Jennifer Joyce, co-founder of LeadershipSmarts, is this week’s guest blogger.
Coaching is often a pivotal step in a person’s career. It represents a large investment of time, money, and personal work. So how does one get the most out of such an important venture?
During my 15 years as a coach, I have found three keys to creating a successful engagement:
- A clearly articulated coaching goal
- Specific examples or stories from work, and
- A willingness to look at self.
A Clearly Articulated Coaching Goal
A clearly articulated over-arching coaching goal is often referred to as “the big A agenda.” It is usually a longer term goal such as learning how to improve business results or improving one’s ability to manage a team or creating a successful relationship with the boss. Once we know our goal we can define what success will look like. Knowing our goal and our success measures will keep the coaching sessions on a steady track.
For example, my client Susan is a smart young project manager in the high-tech industry. She has a natural ability to see the interlocking pieces of a complex project.
Nonetheless, she felt that her colleagues did not listen to her when she pointed out barriers to the success of projects they worked on. As a result, critical project issues did not get addressed until much later. The delay caused financial hardship to the company and its clients. They ended up with unnecessary project setbacks and increased budgets.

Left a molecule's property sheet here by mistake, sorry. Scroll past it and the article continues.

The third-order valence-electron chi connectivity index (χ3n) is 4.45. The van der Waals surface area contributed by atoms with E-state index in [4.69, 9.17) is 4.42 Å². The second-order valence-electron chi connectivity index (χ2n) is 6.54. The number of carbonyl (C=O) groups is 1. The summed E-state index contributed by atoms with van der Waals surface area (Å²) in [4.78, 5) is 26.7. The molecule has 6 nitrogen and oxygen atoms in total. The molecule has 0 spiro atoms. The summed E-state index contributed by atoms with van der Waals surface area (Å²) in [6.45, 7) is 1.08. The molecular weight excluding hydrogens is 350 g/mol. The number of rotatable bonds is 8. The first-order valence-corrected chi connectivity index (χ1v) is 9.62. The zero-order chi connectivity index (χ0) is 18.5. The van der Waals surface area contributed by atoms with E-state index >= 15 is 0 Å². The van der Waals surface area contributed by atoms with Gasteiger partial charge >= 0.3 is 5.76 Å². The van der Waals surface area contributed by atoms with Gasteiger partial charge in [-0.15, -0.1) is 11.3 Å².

Susan established her “big A agenda” as “gaining the confidence to effectively stand her ground and make sure she is heard when bringing up important project issues.” She set up two success measures:
- Colleagues and leaders in her organization would consistently listen to her opinions and seriously include them in early analysis of project milestones.
- Her projects would be on time and on budget.
As you can imagine, her coaching goal would not be achieved overnight.
Specific Examples From Work
Once the long-term coaching goal is established, the direction for coaching is set. Now we can work with our coach to figure out the particulars of what has kept us from that goal in the first place. If we discuss the goal in a general fashion, we won’t get traction on figuring out why the same problem keeps popping up.
Susan can’t lament only about how others don’t listen to her. She must figure out what happens that causes others not to hear her. Only by exploring specific examples of when our particular problem manifests will we gain understanding about how that dynamic works.
These specific examples are called “little a agendas.” They give us a picture of all the microcosms of our lives that add up to keep us from our “big A agenda.” By exploring the “little a agendas” we begin to identify the patterns of behavior that are getting us what we don’t want. More importantly, they give us the opportunity to explore the patterns of thinking and assumptions that drive our behaviors.